The proposal, developed by the United States Eventing Association’s cross-country safety subcommittee following analysis of US eventing accidents, was first outlined at USEA’s annual meeting and convention in 2019. It called for an increase to minimum eligibility requirements (MERs) and rider categorisation, in US Equestrian’s (USEF) rules of eventing.
At the time Jonathan Holling, chair of the USEA cross-country safety committee, said he wanted riders to have more of a base knowledge and ability than the standard MERs asked for.
“We looked at records of very successful upper-level riders – Olympic calibre riders – and we found that in most cases (virtually all of them) did two to three times more than our minimum requirements to be able to move a horse up,” Mr Holling said.
“When we looked at that, we said, ‘maybe we don’t have right what we are requiring for the base of the sport.’ We felt pretty strongly, and the data confirmed, that one way we can increase the skill of riders and the horsemanship and relationship between the horses and the riders is to raise the minimum eligibility requirements. In a nutshell, people will have to do more at a level before they can move up.”
Under current rules, each national level has a different set of requirements, for example a horse can compete at intermediate level when it has four MERs at preliminary level horse trials, and one of these results can include 20 cross-country jumping penalties. A MER at national level is a completion with no more than 50 penalties in dressage, no jumping penalties and no more than 36 time-penalties across country, and no more than 16 jumping penalties.
The proposed rule change called for riders to hold licences in recognition of proven competence at a certain level. To hold an A licence, riders must have obtained 25 MERs at intermediate level and above, B riders must have obtained 25 MERs at preliminary and above, and riders who do not have these MERs would be categorised as “unlicensed”.
In line with the licences, this would mean to compete at preliminary level, A riders must have obtained an MER at four training level horse trials within 24 months, B riders must have obtained seven MERs within 24 months, and unlicensed riders must have obtained 10 MERs within 24 months. B and unlicensed riders must have obtained these with a horse as a combination.
In February 2021 following feedback from USEA members, the USEA board of governors voted to modify the proposal to lower the requirements, but still recommend the establishment of rider licences and increase of MERs. The revised proposal included a requirement that at preliminary level and above at least one MER must have been obtained within eight weeks prior to the competition.
The revised proposal also called for licence requirements for preliminary level to be changed to; four MERs for A riders at training level or above, B riders must have obtained four MERs plus two additional MERs with no more than 20 jumping cross-country penalties, and unlicensed riders must have six MERs, plus two additional with no more than 20 jumping cross-country penalties.
On 1 March the USEA’s board of governors submitted the proposal to USEF. The board “made it clear” they shared the position of the USEA cross-country safety subcommittee that more needs to be done to ensure riders and horses obtain more than just a minimal amount of experiences.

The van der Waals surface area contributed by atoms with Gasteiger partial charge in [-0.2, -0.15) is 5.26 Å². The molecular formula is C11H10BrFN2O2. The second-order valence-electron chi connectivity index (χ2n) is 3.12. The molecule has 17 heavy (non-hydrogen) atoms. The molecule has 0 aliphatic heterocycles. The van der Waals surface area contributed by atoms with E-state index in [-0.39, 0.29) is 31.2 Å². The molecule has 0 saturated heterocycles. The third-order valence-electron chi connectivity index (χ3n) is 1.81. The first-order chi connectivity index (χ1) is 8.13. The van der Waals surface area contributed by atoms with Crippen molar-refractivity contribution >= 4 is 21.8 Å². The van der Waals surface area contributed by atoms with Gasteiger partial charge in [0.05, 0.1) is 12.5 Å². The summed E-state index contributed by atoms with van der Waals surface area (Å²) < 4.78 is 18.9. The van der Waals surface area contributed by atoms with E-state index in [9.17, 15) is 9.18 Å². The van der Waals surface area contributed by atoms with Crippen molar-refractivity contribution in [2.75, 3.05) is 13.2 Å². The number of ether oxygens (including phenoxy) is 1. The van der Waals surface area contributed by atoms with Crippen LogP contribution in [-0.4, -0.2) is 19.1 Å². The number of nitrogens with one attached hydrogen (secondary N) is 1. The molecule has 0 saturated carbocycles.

The USEF board gathered feedback from the public on the changes and received more than 1,200 responses and it had been recognised that due to not the USEA annual meeting and convention and other meetings not running in person last year, a portion of the membership did not feel “fully informed” about the proposal. Subsequently the board determined work needed to be done to investigate the questions raised and communicatie the reasoning behind the rule change.
“The USEA cross-country safety subcommittee has done an amazing job to champion a major change in how horses and riders are allowed to move through the ranks of our sport,” said Jonathan Elliott, USEA vice-president of competitions.
“The consensus from the feedback I have received and observed is that there is a need for this change, but there are many factors to consider. In the end, this is a safety-driven rule change proposal, and we need to make sure we get it right, not perfect because that will never happen, but right.”
Mr Elliott added he believed more time was needed to continue and develop a complete proposal “with justification” for the proposed changes.
“Big strides have been accomplished over the last few years with other safety-related rule changes and the frangible technology fundraising and I am optimistic an updated [proposal] will join that evolution of our sport in 2023.”
“We checked with EquiRatings to see if there is any statistical evidence that knocking down rails in showjumping is indicative
In 2006 he was awarded the Neil Ayer Course Designers’ Award for his service to the sport as a cross-country
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The board unanimously voted to postpone the rule change with the intention to further investigate and communicate the purpose behind the proposal.
“The board has made it clear that they will submit an amended proposal again with the intent for implementation in 2023. To this end, the USEA will establish a task force to further review the proposal, make additional inquiries into related data, and analyze the input received,” said a USEA spokesman.
“This task force will consist of representation by individuals from diverse backgrounds and geographically varied locations around the country. The goal is to have an updated rule in effect for the 2023 competition year.”
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